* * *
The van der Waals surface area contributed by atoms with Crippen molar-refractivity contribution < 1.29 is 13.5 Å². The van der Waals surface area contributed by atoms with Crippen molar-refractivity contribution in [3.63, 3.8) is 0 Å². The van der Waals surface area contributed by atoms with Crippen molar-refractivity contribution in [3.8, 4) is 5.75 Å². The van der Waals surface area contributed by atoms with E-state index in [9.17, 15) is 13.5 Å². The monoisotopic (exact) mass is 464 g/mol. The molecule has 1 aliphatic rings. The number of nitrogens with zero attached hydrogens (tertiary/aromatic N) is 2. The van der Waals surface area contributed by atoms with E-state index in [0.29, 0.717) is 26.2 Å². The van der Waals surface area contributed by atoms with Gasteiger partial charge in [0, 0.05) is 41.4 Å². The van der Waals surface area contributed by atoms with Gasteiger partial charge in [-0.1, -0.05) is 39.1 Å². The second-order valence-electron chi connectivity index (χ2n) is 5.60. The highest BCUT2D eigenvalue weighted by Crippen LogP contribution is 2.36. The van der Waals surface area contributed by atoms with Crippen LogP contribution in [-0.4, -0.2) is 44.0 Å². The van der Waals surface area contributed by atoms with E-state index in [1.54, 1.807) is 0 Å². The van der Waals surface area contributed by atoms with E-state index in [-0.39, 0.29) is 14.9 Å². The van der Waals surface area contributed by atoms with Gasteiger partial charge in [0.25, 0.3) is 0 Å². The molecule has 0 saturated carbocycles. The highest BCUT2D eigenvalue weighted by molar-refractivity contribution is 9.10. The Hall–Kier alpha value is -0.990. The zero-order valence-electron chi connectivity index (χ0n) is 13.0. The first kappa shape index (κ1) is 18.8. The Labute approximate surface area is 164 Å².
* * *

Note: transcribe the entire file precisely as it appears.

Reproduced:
The van der Waals surface area contributed by atoms with Crippen molar-refractivity contribution < 1.29 is 13.5 Å². The van der Waals surface area contributed by atoms with Crippen molar-refractivity contribution in [3.63, 3.8) is 0 Å². The van der Waals surface area contributed by atoms with Crippen molar-refractivity contribution in [3.8, 4) is 5.75 Å². The van der Waals surface area contributed by atoms with E-state index in [9.17, 15) is 13.5 Å². The monoisotopic (exact) mass is 464 g/mol. The molecule has 1 aliphatic rings. The number of nitrogens with zero attached hydrogens (tertiary/aromatic N) is 2. The van der Waals surface area contributed by atoms with E-state index in [0.29, 0.717) is 26.2 Å². The van der Waals surface area contributed by atoms with Gasteiger partial charge in [0, 0.05) is 41.4 Å². The van der Waals surface area contributed by atoms with Gasteiger partial charge in [-0.1, -0.05) is 39.1 Å². The second-order valence-electron chi connectivity index (χ2n) is 5.60. The highest BCUT2D eigenvalue weighted by Crippen LogP contribution is 2.36. The van der Waals surface area contributed by atoms with Crippen LogP contribution in [-0.4, -0.2) is 44.0 Å². The van der Waals surface area contributed by atoms with E-state index in [1.54, 1.807) is 0 Å². The van der Waals surface area contributed by atoms with E-state index in [-0.39, 0.29) is 14.9 Å². The van der Waals surface area contributed by atoms with Gasteiger partial charge in [0.25, 0.3) is 0 Å². The molecule has 0 saturated carbocycles. The highest BCUT2D eigenvalue weighted by molar-refractivity contribution is 9.10. The Hall–Kier alpha value is -0.990. The zero-order valence-electron chi connectivity index (χ0n) is 13.0. The first kappa shape index (κ1) is 18.8. The Labute approximate surface area is 164 Å².